Researchers Turn a Mini Cheetah Quadruped Into a Highly-Successful Soccer Goalkeeper

Designed to split the challenging task into reusable skills, this framework gives Mini Cheetah a whole new level of agility.

Mini Cheetah, the quadrupedal robot platform from the Massachusetts Institute of Technology, has a new skill to show off thanks to researchers from the University of California, Berkeley: the ability to block nearly 90 percent of shots taken on a soccer goal with some impressive agility.

"Soccer goalkeeping using quadrupeds is a challenging problem," the researchers explain in the abstract to a paper brought to our attention by IEEE Spectrum, "that combines highly dynamic locomotion with precise and fast non-prehensile object (ball) manipulation. The robot needs to react to and intercept a potentially flying ball using dynamic locomotion maneuvers in a very short amount of time, usually less than one second."

This Mini Cheetah has the skills to block a soccer ball, thanks to a new reinforcement learning framework. (πŸ“Ή: Hybrid Robotics)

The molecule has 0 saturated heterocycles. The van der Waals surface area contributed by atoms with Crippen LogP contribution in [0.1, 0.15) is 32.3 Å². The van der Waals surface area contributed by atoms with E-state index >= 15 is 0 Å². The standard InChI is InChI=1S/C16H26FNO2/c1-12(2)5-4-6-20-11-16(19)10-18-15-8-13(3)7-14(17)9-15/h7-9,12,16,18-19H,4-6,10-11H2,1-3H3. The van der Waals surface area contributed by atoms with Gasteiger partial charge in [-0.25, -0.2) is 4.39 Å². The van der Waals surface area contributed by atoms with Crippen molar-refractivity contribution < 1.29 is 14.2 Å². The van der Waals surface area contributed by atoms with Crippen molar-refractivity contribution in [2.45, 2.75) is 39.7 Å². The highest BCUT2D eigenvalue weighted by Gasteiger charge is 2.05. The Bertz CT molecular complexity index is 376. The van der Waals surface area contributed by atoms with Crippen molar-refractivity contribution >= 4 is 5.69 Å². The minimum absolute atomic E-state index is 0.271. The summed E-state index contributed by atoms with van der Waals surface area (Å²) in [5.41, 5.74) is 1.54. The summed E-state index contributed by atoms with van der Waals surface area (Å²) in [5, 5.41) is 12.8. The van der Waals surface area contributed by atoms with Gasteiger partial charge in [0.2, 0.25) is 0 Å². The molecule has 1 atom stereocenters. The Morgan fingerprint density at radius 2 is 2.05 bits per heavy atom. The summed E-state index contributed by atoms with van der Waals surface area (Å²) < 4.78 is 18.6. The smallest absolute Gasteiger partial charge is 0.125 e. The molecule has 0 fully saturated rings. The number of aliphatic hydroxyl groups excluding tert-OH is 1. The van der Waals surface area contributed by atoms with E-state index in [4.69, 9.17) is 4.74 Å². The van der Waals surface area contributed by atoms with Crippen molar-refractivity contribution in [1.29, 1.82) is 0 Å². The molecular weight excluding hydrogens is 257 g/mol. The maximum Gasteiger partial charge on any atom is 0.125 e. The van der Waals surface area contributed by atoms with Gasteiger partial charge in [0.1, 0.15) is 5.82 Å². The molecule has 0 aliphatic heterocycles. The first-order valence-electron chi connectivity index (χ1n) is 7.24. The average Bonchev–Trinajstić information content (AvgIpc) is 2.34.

To attack this problem β€” or, from a soccer perspective, defend β€” the team developed a hierarchical model-free reinforcement learning framework which splits the task into two distinct sub-tasks: low-level locomotion control to give the robot the agility it will need to intercept the ball; and high-level planning to pick the required skill and motion to stop the ball from entering the goal.

To prove the concept the team gave a Mini Cheetah some real-world testing, putting the robot in the goal of a "mini penalty field" designed to mimic part of a soccer pitch in miniature. Using an Intel RealSense D435i and a motion capture system to track the robot's performance, the Mini Cheetah was given the job of stopping the size-3 soccer ball from crossing the goal line as it was kicked or thrown at random speeds.

The results are impressive β€” not to mention fun to watch, as the Mini Cheetah springs up to intercept the shot on goal. The robot proved capable of stopping 87.5 percent of shots on goal, which puts it ahead of professional human goalies β€” albeit ones in a far bigger goal and facing considerably faster footballs.

"We showcase that the multi-skill RL framework significantly outperformed a model-based planner, and was able to adequately leverage the speciality of each skill," the team concludes. "In this work, we focused solely on the goalkeeping task, but the proposed framework can be extended to other scenarios, such as multi-skill soccer ball kicking."

The paper detailing the team's work is available on Cornell University's preprint server under open-access terms.

Gareth Halfacree
Freelance journalist, technical author, hacker, tinkerer, erstwhile sysadmin. For hire:
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